“I can’t wait until someone calls me for a donation, so I can resign from the synagogue!”

I have spent decades in the Jewish community and fundraising consultation and have sat through my share of difficult meetings. But my meeting with this particular synagogue member – sorry, I am not going to say who or where – was perhaps the most difficult, tense and contentious I have ever had. Think banging fists on the table, red in the face tense. The meeting was actually an interview for a Pre-Campaign Assessment. A PCA is a study or process consisting of a number of interviews that investigates communal attitudes toward a potential campaign and aims to establish a realistic dollar amount goal. This member had amassed serious wealth and was a potential major donor to the campaign. Not incorrectly, he pointed to examples of financial mismanagement of synagogue funds in the not-too-distant past and objected to the very idea of a campaign. Of course, after this encounter, I wrote this person off as a potential donor. More to the point, I worried that this person would become a perennial thorn in the side of the campaign effort. At its heart, a fundraising campaign is about rallying people to a cause and asking them to invest in an institution and a desired outcome. No one wants a loud, vociferous and influential opponent of such an effort.

So, what happened?

Well, most of the other members I interviewed loved their synagogue and expressed a readiness to give meaningfully. Many members referred to some of the same financial issues, but there was a strong sense that they were either in the past or being addressed in the present. Now, fast forward a few months, and I delivered the results of the PCA report to the entire congregation, after having already briefed the board. Who should I see in the pews but my old “friend.” I cringed. I prepared for an outburst. I calculated how I might respond if he started screaming.

It didn’t happen. Instead, he cornered me in the hall and gave me one of the biggest surprises of my long professional career. I wasn’t taking notes, but this is pretty close to what he said:

“I thought a lot about what you said. This campaign is exactly what the congregation needs. I have confidence that, with the proper safeguards in place, the money will be in good hands. I can’t be an active member of the leadership team, because, quite frankly, I don’t work very well in teams. I am a solo player. But anything else you need, I am here and ready!”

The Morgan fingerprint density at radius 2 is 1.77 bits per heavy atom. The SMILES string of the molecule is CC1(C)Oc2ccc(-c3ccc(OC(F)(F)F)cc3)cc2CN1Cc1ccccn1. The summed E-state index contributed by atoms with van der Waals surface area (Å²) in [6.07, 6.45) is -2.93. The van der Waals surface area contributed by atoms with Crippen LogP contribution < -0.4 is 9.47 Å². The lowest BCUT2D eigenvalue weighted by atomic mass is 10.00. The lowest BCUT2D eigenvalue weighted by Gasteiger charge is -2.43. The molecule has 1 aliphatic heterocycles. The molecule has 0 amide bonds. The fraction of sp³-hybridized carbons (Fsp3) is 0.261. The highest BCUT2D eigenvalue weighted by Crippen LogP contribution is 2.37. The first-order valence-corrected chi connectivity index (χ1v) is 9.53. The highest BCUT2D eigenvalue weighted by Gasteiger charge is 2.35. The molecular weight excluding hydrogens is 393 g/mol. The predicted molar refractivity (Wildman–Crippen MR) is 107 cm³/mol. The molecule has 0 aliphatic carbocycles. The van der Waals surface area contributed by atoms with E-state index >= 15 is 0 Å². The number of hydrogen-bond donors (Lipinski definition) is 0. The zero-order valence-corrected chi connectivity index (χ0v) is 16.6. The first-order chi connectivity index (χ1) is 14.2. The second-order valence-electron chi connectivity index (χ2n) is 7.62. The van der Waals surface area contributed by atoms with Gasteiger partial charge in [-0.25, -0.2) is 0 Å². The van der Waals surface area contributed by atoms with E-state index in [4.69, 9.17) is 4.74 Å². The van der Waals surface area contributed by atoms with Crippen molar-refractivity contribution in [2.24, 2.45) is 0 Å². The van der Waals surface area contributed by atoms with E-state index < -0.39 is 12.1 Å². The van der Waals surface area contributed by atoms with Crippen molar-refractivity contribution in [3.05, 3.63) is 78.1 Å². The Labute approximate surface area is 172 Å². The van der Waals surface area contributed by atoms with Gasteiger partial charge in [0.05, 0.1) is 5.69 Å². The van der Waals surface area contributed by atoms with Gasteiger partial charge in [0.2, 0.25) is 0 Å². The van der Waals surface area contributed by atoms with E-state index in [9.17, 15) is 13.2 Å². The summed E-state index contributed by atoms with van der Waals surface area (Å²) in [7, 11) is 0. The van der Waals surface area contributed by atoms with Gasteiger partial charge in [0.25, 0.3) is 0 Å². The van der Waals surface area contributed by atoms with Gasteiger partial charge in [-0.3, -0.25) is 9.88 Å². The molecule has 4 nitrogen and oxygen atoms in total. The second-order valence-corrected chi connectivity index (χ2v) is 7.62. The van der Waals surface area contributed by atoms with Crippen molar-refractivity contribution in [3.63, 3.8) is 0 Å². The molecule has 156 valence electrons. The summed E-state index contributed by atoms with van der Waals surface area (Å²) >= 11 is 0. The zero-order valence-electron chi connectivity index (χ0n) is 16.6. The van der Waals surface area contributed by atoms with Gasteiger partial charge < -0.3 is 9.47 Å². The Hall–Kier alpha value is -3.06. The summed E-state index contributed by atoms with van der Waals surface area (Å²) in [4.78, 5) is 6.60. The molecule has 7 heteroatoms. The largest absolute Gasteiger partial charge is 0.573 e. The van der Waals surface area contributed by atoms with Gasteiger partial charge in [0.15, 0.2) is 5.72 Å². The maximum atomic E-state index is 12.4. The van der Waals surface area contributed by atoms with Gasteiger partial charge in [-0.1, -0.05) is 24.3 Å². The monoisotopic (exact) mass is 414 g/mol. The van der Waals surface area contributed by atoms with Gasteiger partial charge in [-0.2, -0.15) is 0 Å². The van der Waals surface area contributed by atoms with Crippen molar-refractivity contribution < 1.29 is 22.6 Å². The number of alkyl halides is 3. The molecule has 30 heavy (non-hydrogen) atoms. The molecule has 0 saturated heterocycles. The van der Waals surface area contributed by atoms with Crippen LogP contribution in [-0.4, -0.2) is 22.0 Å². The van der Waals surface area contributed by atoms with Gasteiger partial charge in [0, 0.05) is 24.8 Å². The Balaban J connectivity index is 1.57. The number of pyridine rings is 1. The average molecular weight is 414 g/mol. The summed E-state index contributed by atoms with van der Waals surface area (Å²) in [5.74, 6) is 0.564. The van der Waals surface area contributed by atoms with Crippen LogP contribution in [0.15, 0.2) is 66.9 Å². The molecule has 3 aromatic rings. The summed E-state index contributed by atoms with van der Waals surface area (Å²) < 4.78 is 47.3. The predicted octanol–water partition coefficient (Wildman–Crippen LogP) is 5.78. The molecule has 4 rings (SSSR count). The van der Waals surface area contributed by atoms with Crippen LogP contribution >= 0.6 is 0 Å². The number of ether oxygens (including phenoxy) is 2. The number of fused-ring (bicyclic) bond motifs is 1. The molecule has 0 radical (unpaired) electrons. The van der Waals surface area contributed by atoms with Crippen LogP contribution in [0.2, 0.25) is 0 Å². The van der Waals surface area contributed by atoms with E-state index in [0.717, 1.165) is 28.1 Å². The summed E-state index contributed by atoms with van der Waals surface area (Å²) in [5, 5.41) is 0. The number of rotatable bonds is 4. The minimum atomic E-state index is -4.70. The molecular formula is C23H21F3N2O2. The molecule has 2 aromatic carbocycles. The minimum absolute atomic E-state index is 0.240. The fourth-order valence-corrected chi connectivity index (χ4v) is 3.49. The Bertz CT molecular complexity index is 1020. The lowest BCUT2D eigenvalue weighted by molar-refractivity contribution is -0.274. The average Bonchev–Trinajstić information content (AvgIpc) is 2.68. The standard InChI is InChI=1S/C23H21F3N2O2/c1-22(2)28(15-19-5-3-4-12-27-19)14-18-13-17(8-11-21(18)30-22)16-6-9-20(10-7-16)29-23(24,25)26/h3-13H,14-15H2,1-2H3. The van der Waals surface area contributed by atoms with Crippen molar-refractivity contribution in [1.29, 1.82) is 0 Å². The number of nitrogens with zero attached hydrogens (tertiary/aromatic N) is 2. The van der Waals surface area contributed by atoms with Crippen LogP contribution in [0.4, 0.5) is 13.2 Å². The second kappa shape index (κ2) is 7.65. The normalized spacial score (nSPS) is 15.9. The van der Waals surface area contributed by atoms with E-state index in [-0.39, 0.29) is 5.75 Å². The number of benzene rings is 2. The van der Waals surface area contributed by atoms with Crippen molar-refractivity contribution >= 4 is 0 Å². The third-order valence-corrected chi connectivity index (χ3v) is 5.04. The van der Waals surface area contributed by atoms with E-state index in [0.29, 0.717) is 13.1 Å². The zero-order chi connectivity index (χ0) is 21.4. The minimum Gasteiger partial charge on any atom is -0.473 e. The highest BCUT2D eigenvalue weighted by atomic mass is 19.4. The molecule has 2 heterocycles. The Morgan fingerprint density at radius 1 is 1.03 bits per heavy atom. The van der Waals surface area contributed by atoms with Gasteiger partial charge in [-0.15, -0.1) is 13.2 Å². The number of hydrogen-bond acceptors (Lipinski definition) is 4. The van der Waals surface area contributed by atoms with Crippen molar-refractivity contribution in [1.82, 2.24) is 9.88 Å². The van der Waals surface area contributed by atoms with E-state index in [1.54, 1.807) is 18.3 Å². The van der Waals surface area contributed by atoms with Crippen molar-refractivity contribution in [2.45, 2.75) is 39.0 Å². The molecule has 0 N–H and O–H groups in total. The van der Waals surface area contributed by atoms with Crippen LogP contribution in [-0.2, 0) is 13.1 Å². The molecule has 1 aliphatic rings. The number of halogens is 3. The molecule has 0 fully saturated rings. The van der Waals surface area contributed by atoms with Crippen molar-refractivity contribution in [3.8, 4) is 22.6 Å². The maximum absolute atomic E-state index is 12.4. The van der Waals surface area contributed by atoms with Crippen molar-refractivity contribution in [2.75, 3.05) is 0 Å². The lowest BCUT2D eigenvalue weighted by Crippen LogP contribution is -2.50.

To say the least, I was pleasantly surprised. In my mind, I did a little happy dance. More than anything else, the episode highlights the importance of the PCA process. In the past, PCAs were called feasibility studies. (Amazingly, some in the nonprofit world still use the feasibility study term.) From my perspective, the old terminology carries a negative connotation even before the campaign begins. The questions and answers are really more complicated then “can we or can’t we succeed.”An organization should presuppose the possibility of success before embarking on a major undertaking. How can we best frame and execute a major fundraising effort? The PCA, when properly conducted, offers the best way for any organization to come up with a viable, realistic dollar amount for a campaign goal.

Perhaps most importantly the PCA allows the organization to begin to approach major donors in a non-pressure situation. It is almost like a pre-season or spring training game. There are no “asks” in a PCA interview. It offers the prospective donor plenty of time to think about the potential campaign and mull it over. Oftentimes, attitudes shift in the months between the initial PCA interview and a solicitation meeting. The about-face I described in this post doesn’t happen every day, but it does happen.

I’ve had other brushes with PCA serendipity. Once, at another congregation, I was interviewing a prospective donor who happened to mention that he’d never had a Bar Mitzvah. Now there’s a tradition of men celebrating their Bar Mitzvahs at the age of 83. Psalm 90 states, “The span of our life is 70 years,” so, living 13 years past the age of 70 is considered a meaningful milestone. The prospective donor didn’t know this and I didn’t say anything. But I told his rabbi and the rabbi approached him. The two studied together and the man, I am told, did a beautiful job reading from the Torah for the first time at his Bar Mitzvah. He formed a close bond with the rabbi and ended up becoming a major donor to the synagogue’s campaign. The interview, it seems, had led to a mitzvah multiplier effect.

I can’t promise miracles for every PCA interview, or even every PCA, but your organization will learn a lot more about where it stands with current and potential donors. And who knows, you may change a few hearts and minds along the way.